To try it out, I found a YouTube video on animal adaptations. I was able to trim it to only include the portion I wanted, and I added three questions. In addition, I could have added voice directions and comments. 

It is easy to assign to your students. They will need to sign up, but EDpuzzle provides you with a code so they can join your class. You can then monitor their progress and see their scores.

Here is the EDpuzzle assignment I made in just a few minutes.

Thanks, Kaitlin, for letting us know about this easy to use and free resource. 

If you or one of your colleagues are doing something in class that uses edtech tools, please let me know. I'd love to share it with other teachers.

Thursday, November 13, 2014

Search your Gmail and Drive/EduWin from Julia Pugliese

Do you spend too much time trying to find that e-mail from a  parent from last year, or about a particular topic that was sent last year when you did that unit? Lucky for you, Gmail is a Google product. And if there is one thing Google does well, it's search. Here is a quick video to find out how to find the e-mail you are looking for in a hurry.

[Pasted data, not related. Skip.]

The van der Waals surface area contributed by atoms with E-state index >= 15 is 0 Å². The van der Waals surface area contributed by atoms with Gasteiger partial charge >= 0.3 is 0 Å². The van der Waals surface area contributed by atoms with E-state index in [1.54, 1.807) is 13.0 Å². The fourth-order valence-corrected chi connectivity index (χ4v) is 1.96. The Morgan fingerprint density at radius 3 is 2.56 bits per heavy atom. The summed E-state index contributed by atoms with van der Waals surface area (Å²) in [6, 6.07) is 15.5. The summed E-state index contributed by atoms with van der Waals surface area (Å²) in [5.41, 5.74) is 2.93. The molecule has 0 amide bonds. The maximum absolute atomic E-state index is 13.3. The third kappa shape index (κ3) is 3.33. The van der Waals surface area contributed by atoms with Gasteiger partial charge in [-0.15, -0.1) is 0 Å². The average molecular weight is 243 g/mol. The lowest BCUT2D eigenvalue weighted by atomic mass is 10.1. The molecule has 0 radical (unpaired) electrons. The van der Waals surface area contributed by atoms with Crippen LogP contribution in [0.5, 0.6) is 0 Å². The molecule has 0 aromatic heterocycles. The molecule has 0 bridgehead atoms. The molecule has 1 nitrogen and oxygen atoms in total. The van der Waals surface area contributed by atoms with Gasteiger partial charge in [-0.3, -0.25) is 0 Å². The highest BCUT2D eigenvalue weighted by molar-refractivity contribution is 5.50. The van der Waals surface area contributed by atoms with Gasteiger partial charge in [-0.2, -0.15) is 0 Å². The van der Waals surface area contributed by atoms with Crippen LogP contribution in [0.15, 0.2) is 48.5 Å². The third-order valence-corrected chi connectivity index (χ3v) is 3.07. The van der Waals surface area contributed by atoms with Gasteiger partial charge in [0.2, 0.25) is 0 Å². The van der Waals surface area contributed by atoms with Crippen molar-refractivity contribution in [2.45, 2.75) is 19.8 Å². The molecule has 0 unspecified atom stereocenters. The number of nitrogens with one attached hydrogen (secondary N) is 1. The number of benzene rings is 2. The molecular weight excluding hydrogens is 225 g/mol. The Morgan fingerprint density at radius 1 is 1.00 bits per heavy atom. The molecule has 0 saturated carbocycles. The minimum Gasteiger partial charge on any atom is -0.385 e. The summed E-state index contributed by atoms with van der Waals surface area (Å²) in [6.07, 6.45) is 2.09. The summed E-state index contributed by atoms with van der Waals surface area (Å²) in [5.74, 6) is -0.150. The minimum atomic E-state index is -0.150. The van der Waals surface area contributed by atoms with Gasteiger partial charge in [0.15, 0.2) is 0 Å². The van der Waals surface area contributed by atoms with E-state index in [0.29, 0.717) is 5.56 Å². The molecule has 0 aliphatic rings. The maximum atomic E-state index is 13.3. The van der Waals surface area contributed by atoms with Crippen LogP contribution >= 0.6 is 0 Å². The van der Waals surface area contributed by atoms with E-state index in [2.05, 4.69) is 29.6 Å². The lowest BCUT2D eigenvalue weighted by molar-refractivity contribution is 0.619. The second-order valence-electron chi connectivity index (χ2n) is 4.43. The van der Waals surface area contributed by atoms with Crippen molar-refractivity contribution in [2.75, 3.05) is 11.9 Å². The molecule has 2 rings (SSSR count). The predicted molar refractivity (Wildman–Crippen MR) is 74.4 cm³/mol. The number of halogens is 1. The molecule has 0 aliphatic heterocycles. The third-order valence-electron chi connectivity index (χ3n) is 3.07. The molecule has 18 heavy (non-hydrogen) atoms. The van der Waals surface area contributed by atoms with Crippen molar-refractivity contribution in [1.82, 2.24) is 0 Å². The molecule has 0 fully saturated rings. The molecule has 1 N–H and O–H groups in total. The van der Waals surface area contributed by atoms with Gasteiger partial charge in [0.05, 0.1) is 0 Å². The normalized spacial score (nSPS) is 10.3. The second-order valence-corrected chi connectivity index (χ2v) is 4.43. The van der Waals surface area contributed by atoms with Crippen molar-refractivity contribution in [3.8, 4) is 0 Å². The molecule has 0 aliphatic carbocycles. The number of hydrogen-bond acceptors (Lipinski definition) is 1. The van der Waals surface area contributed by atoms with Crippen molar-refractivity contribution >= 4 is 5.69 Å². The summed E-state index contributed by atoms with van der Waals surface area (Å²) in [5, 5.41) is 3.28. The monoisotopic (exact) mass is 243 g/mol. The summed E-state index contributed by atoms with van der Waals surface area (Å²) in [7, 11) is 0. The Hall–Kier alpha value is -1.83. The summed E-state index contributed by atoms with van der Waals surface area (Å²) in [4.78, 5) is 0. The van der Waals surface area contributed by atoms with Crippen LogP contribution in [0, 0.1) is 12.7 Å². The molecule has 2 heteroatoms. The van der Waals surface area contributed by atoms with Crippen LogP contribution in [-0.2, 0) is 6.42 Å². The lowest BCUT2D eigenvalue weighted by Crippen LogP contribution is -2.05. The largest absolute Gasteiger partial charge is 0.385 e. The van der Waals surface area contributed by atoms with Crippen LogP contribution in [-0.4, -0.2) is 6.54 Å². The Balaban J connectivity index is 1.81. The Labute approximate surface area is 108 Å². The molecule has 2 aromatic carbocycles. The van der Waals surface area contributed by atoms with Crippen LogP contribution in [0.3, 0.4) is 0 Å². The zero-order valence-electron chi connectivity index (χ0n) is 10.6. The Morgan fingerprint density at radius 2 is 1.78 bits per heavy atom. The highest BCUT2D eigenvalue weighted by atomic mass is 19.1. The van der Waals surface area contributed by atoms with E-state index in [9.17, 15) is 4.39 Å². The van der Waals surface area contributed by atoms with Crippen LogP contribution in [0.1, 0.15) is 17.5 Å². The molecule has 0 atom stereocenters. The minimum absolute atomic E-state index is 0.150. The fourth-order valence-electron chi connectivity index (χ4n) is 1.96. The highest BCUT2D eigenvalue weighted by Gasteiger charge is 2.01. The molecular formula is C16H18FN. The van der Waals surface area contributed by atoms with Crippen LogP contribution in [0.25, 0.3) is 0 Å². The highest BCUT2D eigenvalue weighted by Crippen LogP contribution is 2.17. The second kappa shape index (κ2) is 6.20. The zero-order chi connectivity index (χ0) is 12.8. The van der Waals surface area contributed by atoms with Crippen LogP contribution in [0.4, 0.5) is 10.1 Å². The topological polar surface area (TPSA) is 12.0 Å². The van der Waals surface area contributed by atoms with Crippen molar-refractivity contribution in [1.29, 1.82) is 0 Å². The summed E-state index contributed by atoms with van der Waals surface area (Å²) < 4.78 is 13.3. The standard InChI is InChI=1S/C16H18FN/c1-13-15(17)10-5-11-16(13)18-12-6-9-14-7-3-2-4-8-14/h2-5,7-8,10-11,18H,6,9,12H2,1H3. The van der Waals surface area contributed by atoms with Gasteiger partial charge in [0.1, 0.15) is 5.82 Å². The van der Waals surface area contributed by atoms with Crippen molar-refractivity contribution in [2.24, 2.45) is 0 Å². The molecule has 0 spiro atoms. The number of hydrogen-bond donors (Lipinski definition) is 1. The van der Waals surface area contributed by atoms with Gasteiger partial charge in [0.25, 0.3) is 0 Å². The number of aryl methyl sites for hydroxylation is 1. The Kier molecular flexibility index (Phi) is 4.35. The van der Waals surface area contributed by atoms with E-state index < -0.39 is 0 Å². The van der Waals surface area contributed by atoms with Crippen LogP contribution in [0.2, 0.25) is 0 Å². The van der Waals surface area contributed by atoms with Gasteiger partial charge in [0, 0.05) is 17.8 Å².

You access Advanced Search to the right of the search field. Just click on the drop-down arrow,

to open up the menu.

If you know the approximate date of the e-mail you are looking, you can narrow your search. If you leave the date blank, your entire mailbox will be searched. It will even search mail that you migrated to Gmail.

You can also use Search to find Google Drive files. New Drive allows you to put in a key search term, and then narrow your search by file type, the application your file will open with (opens files you created using apps from Google Drive), and by owner. Here, I am searching for a Document file with the keyword "animal."